As with any process that interacts with the environment, the intake and potential release of cooling water will affect the local environment and/or ecology in some manner. The obvious examples here are the intake of marine life such as fish and smaller creatures as well as eggs, and the release of warmer water into the marine environment in the case of direct-through cooling. These tend to be the highly contentious topics that are often leveraged against thermal plants, with a particular focus on nuclear plants by anti-nuclear power groups, despite nuclear plants using only slightly more cooling water than coal plants.
Fact of the matter is that there are strict regulations for water release temperatures from thermal plants, with each nation and region having its own allowed increase in river water temperature, and thermal plants being throttled back if water intake temperatures exceed a certain threshold. Meanwhile, the removal of debris, plant matter and other particulates from intake water is a major concern, whether for hydropower dam turbines or for thermal plants. The goal is to prevent anything but water from entering through the debris filters, with biocides especially crucial in recirculating cooling systems to prevent the build-up of biofilms and fouling.
An effect of these debris filters and screens is that marine life can impinge on them, which tends to be fatal. Yet this is an issue that is common to all once-through cooling solutions, as well as hydropower dams. Environmental studies here such as for Diablo Canyon in California have indicated that while this is something that definitely happens, the total impact on the environment is negligible. Building cooling towers and recirculating water to massively reduce the required intake of cooling water is preferred these days, especially for new inland plants, where the use of cooling towers is increasingly more common.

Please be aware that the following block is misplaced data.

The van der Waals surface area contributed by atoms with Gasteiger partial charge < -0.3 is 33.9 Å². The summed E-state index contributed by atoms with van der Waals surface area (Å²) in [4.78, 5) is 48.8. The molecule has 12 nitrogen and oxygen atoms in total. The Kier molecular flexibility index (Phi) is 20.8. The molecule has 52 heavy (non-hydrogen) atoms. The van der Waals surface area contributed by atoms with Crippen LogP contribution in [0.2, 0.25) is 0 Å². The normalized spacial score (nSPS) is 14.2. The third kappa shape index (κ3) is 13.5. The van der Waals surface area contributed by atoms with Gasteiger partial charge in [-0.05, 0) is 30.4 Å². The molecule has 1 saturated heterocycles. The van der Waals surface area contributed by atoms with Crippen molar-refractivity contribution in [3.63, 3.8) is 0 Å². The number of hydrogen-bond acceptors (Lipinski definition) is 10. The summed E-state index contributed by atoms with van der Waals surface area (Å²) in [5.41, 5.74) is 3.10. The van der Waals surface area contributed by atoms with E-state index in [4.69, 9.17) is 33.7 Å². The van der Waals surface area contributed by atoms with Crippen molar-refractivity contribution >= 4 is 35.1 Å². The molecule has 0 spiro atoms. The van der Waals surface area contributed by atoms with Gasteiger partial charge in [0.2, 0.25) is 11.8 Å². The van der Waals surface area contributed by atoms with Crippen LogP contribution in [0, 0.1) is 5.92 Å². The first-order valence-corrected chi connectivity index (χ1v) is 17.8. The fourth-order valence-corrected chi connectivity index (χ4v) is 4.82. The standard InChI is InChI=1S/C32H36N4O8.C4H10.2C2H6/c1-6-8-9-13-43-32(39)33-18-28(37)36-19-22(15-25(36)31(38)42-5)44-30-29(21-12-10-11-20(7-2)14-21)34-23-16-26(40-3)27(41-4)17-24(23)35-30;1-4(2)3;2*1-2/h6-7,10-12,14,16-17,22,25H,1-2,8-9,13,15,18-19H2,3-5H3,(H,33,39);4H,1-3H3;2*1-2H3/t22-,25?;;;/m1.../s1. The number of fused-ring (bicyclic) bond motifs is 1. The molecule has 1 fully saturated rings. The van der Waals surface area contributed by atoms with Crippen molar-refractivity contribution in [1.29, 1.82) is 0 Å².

Balancing The Budget
When a thermal plant is located next to an ocean or large lake, it is hard to argue about a water budget being an issue. Where things get a lot less roomy in said budget is when the plant is located next to a river, since the water level in rivers tends to fluctuate, along with the water’s temperature. This is a factor which makes once-through cooling somewhat problematic, especially in the case of a hot summer with little in terms of rain.
A less obvious benefit of foregoing once-through cooling in favor of recirculating cooling is that of safety. This was illustrated recently during the Russo-Ukrainian war, when Russian forces blew up the Kakhovka dam that contained the reservoir which also provided cooling water to the Zaporizhzhia nuclear power plant (ZNPP). Because ZNNP was designed with a recirculating system containing a spray pond (a cheaper predecessor to cooling towers), its cooling pond contains a significant body of water that evaporates very slowly when the plant’s six reactors are in use. If once-through cooling had been used, the vanishing of the reservoir would have required immediate emergency procedures. Instead, the cooling pond can be refilled via alternate methods such as local wells, turning a would-be-emergency into an annoying logistical complication.
On the opposite end of the water budget spectrum, far away from the plentiful water off California’s coast, we find the arid state of Arizona, which gets over a third of its electrical power from the Palo Verde Generating Station. This thermal plant’s condenser is cooled using treated sewage from nearby cities, and demonstrates this way just how efficient even evaporative cooling towers can be.
If the water budget is even more constraint, the alternative to wet cooling towers is dry cooling, which uses the equivalent of radiators and forced airflow over its fins. Since this is significantly less efficient than wet (evaporative) cooling, it is not a method that is often considered for commercial thermal power plants. Even so, it has been employed in the past on prototype plants, such as the German THTR-300 nuclear reactor, and some coal plants use air-cooling, as in some of Eskom’s coal plants in South Africa, including some units dating back to the 90s.
Interestingly, there’s a growing interest in dry cooling retrofits for existing (fossil fuel-fired) plants, such as covered in a recent paper by Haibo Zhai et al. in Applied Energy. Although the local environment and climate has to be considered with such retrofits and new builds, the general trend would appear to be one away from once-through cooling, and towards the use of cooling methods that both use less water, and are less dependent on the whims of the environment, let alone human-made disasters.